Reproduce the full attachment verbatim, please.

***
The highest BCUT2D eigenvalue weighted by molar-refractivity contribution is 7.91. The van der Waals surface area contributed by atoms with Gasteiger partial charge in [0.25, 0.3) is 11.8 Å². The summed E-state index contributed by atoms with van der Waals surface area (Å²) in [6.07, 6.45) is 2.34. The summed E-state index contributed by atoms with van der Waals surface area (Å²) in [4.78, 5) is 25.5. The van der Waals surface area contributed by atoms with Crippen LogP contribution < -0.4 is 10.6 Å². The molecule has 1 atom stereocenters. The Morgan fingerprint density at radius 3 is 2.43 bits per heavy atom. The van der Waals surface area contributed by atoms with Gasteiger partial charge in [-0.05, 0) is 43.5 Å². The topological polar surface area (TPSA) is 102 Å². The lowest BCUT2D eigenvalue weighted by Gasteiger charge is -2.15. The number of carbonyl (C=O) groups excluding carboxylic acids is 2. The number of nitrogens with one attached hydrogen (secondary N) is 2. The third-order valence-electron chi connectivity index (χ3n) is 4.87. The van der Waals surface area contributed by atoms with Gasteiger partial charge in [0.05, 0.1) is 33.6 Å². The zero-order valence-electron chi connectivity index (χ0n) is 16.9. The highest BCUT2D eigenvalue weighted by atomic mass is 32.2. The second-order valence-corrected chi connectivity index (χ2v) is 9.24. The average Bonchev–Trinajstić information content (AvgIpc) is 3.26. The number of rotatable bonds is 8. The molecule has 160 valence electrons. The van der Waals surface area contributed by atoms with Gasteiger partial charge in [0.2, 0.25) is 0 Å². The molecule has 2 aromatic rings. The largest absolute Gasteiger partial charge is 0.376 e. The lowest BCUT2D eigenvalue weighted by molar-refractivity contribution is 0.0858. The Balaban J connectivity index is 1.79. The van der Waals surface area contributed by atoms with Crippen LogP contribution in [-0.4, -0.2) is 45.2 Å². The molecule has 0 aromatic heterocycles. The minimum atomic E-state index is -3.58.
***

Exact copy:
The highest BCUT2D eigenvalue weighted by molar-refractivity contribution is 7.91. The van der Waals surface area contributed by atoms with Gasteiger partial charge in [0.25, 0.3) is 11.8 Å². The summed E-state index contributed by atoms with van der Waals surface area (Å²) in [6.07, 6.45) is 2.34. The summed E-state index contributed by atoms with van der Waals surface area (Å²) in [4.78, 5) is 25.5. The van der Waals surface area contributed by atoms with Crippen LogP contribution < -0.4 is 10.6 Å². The molecule has 1 atom stereocenters. The Morgan fingerprint density at radius 3 is 2.43 bits per heavy atom. The van der Waals surface area contributed by atoms with Gasteiger partial charge in [-0.05, 0) is 43.5 Å². The topological polar surface area (TPSA) is 102 Å². The lowest BCUT2D eigenvalue weighted by Gasteiger charge is -2.15. The number of carbonyl (C=O) groups excluding carboxylic acids is 2. The number of nitrogens with one attached hydrogen (secondary N) is 2. The third-order valence-electron chi connectivity index (χ3n) is 4.87. The van der Waals surface area contributed by atoms with Gasteiger partial charge in [0.05, 0.1) is 33.6 Å². The zero-order valence-electron chi connectivity index (χ0n) is 16.9. The highest BCUT2D eigenvalue weighted by atomic mass is 32.2. The second-order valence-corrected chi connectivity index (χ2v) is 9.24. The average Bonchev–Trinajstić information content (AvgIpc) is 3.26. The number of rotatable bonds is 8. The molecule has 160 valence electrons. The van der Waals surface area contributed by atoms with Gasteiger partial charge in [0.2, 0.25) is 0 Å². The molecule has 2 aromatic rings. The largest absolute Gasteiger partial charge is 0.376 e. The lowest BCUT2D eigenvalue weighted by molar-refractivity contribution is 0.0858. The Balaban J connectivity index is 1.79. The van der Waals surface area contributed by atoms with Crippen LogP contribution in [-0.4, -0.2) is 45.2 Å². The molecule has 0 aromatic heterocycles. The minimum atomic E-state index is -3.58.